Before the advent of the National Electricity grid in the early 1930’s, cities, towns, factories, large private houses, tramway systems, etc., generated their own electricity using dynamos driven by various steam or oil engines. Up to the 1890’s steam engines tended to be large and slow running, and so the much higher speeds demanded by the dynamo were met by belt drives designed to multiply the speed. But a smaller, direct coupled engine running at the same speed as the dynamo made for a better and more efficient layout and in 1890 the famous Birmingham company of Bellis and Morcom Ltd, brought out their first engine of this kind running at 625 r.p.m.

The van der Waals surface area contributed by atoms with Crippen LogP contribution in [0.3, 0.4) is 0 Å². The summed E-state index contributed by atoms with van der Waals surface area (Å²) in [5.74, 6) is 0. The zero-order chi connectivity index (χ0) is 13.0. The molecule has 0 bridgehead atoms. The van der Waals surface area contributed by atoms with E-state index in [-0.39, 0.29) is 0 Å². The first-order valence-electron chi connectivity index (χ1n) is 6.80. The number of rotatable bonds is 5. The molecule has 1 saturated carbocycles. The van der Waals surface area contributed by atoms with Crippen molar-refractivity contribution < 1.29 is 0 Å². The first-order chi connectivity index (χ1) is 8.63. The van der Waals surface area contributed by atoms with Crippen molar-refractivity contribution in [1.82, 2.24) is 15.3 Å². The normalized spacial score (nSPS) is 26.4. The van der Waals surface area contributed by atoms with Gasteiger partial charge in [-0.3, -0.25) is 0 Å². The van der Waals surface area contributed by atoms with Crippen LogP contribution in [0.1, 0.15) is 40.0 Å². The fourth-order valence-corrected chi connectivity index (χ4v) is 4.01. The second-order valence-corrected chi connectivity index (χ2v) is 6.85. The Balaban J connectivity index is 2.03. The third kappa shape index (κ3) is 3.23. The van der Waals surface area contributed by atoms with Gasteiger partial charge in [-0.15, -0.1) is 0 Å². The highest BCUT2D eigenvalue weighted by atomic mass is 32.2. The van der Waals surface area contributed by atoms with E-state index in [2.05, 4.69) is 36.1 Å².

The secret, as with the Sisson’s and many others, was total enclosure and forced lubrication – like a modern car engine – and this example, last used at the Besco Laundry at Beaumont, Jersey, can generate 25k.w. at 220 volts.